There are also awards for fishermen who catch all four species and the total weight of their biggest fish outweighs that of anyone else. That award is called a Grand Slam and it is almost as prestigious as catching the largest fish of any species. Any angler who can demonstrate great ability in catching all four species is deserving of a prize.
While the fishing in the contest begins at 12:01 Sunday morning, the door to the weigh-in headquarters opens for business for the first time at 8 a.m. Sunday. Roy Langley, a much regarded weighmaster, will officiate the opening of the derby with the ringing of the much regarded cow bell.
There is even an award for the first striped bass to be weighed in.
Registration forms and derby buttons are available at all of the Island’s tackle shops. Registration is $45 for adults and covers the whole month long contest. Junior anglers under 15 years of age are charged $20.
There is a separate flyrod division which is also $45.
The fishing contest ends on Saturday, Oct. 15 at 10 p.m, when the weigh-in closes.
Derby contest rules have not changed a notch from last year, but state regulations pertaining to fishing have changed. This year, nearly all anglers are required to register for the Massachusetts recreational saltwater fishing license. The fee for adults is $10 plus a service fee. Senior citizens are required to register but there is no cost. Fishermen who only choose to go fishing on a charter fishing boat are not required to have the license. Fishermen who are disabled and children under 16 years of age are exempt. There is reciprocity for anglers who already have a saltwater fishing license in New Hampshire, Rhode Island and Connecticut.
Ed Jerome, president of the derby, said the derby organization has worked hard to make sure the word is out and all anglers know that in order to compete and win prizes in the derby they must comply with all state and federal regulations. They must sign a form when they join the contest to attest that they will observe the rules. Plus, if they weigh in a potential prize winner they must attest with their signature that they are in compliance. That means they must have the state fishing license.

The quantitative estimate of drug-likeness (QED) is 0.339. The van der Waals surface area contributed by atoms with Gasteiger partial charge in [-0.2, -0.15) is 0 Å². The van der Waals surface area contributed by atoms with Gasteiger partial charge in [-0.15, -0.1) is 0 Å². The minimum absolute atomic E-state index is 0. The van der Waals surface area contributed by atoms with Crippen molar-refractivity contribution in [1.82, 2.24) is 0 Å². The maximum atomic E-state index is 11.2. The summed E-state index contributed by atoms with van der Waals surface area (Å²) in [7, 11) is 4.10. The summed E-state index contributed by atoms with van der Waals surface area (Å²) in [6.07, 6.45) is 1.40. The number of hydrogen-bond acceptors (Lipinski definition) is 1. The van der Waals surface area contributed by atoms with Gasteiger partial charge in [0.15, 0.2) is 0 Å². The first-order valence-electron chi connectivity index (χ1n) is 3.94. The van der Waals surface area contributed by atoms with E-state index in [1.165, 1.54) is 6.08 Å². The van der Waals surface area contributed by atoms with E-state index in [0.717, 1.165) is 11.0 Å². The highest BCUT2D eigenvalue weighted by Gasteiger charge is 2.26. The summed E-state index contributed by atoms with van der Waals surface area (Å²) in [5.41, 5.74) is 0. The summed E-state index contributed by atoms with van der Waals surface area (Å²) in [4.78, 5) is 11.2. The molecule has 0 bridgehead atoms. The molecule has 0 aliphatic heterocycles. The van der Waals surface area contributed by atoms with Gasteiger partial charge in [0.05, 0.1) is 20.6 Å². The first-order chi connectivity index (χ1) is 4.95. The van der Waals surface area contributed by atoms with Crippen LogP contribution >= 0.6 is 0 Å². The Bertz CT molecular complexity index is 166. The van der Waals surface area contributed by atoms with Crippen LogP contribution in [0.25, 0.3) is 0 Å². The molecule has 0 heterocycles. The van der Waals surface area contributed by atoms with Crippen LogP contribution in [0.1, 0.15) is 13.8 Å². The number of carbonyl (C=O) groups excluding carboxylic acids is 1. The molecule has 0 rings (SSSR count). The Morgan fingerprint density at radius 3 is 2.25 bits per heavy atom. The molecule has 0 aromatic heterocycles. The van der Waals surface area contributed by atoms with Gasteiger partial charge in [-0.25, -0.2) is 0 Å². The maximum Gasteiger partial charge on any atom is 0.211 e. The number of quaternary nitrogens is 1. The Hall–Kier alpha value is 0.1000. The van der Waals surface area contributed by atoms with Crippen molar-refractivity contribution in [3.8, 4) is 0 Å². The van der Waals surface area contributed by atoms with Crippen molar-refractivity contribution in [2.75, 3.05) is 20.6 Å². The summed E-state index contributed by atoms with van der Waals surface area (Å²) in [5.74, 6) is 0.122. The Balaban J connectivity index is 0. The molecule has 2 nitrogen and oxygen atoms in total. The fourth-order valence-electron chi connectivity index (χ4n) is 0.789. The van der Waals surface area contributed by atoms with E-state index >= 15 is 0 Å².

According to state records, more than 200,000 Massachusetts anglers have registered this year for the saltwater fishing license, though the goal was 250,000, according to Mike Armstrong of the division of marine fisheries. State officials recognize that this is a year of learning for anglers.
Sgt. Matthew Bass, state environmental police officer charged with enforcement on the Vineyard, has not issued any fines for noncompliance. He said his goal this summer was best put towards boating and fishing already on the books, with an emphasis towards educating recreational anglers about the new state license. He said he will be out in force during the upcoming fall fishing season, checking bag limits and minimum fish sizes.
A lot of concern has been expressed on the waterfront about the availability of the four principal species that make the derby work. This was a summer where the stories of big striped bass were best told by those fishing other places. A lot of fish were landed in Chatham by commercial striped bass anglers. Bluefish was a main staple for anglers this summer all around the Vineyard and numbers were good. Bonito and false albacore are here in fair numbers, much better than a year ago, according to some.
Before anyone complains about the availability of fish, Mr. Jerome offers one thought: “You all have the fish in the same playing field. When you fish the derby, if the fish are sparse, you deal with that. If they are plentiful, you deal with that. We are all fishing the same playing field. If the weather is nasty and rainy and someone comes into the weigh-in with a fish, we’ll say that is a pretty good job,” Mr. Jerome said.
“We just came through the remnants of a hurricane. The water is still dirty,” he said. “But I think after this Friday and Saturday, we should be in great shape. Once the bait settles down it will be back to normal.”